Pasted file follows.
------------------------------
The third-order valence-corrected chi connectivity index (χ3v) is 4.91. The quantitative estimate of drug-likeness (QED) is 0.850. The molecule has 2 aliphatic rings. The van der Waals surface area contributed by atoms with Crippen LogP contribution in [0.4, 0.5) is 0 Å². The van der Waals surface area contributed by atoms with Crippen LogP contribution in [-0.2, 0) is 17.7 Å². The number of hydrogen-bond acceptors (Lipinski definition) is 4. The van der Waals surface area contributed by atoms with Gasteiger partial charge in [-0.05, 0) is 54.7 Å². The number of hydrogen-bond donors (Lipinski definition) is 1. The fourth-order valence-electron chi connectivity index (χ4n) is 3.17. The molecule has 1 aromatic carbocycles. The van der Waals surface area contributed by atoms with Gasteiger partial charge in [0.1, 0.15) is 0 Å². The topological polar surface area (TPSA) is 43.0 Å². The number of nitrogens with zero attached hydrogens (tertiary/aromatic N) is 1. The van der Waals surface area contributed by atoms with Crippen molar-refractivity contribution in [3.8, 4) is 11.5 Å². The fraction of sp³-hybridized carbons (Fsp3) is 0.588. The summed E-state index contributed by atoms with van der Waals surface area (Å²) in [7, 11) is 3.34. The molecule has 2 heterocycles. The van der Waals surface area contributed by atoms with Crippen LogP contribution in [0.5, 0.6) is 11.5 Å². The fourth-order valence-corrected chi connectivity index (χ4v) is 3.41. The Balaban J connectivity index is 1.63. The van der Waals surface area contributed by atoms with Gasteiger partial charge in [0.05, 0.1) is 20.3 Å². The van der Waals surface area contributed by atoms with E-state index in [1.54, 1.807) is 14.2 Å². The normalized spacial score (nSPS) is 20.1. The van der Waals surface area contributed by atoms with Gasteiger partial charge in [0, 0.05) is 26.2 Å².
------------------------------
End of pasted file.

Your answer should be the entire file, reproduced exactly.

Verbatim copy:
The third-order valence-corrected chi connectivity index (χ3v) is 4.91. The quantitative estimate of drug-likeness (QED) is 0.850. The molecule has 2 aliphatic rings. The van der Waals surface area contributed by atoms with Crippen LogP contribution in [0.4, 0.5) is 0 Å². The van der Waals surface area contributed by atoms with Crippen LogP contribution in [-0.2, 0) is 17.7 Å². The number of hydrogen-bond acceptors (Lipinski definition) is 4. The van der Waals surface area contributed by atoms with Gasteiger partial charge in [-0.05, 0) is 54.7 Å². The number of hydrogen-bond donors (Lipinski definition) is 1. The fourth-order valence-electron chi connectivity index (χ4n) is 3.17. The molecule has 1 aromatic carbocycles. The van der Waals surface area contributed by atoms with Gasteiger partial charge in [0.1, 0.15) is 0 Å². The topological polar surface area (TPSA) is 43.0 Å². The number of nitrogens with zero attached hydrogens (tertiary/aromatic N) is 1. The van der Waals surface area contributed by atoms with Crippen molar-refractivity contribution in [3.8, 4) is 11.5 Å². The fraction of sp³-hybridized carbons (Fsp3) is 0.588. The summed E-state index contributed by atoms with van der Waals surface area (Å²) in [7, 11) is 3.34. The molecule has 2 heterocycles. The van der Waals surface area contributed by atoms with Crippen LogP contribution in [0.5, 0.6) is 11.5 Å². The fourth-order valence-corrected chi connectivity index (χ4v) is 3.41. The Balaban J connectivity index is 1.63. The van der Waals surface area contributed by atoms with Gasteiger partial charge in [0.05, 0.1) is 20.3 Å². The van der Waals surface area contributed by atoms with E-state index in [1.54, 1.807) is 14.2 Å². The normalized spacial score (nSPS) is 20.1. The van der Waals surface area contributed by atoms with Gasteiger partial charge in [0, 0.05) is 26.2 Å².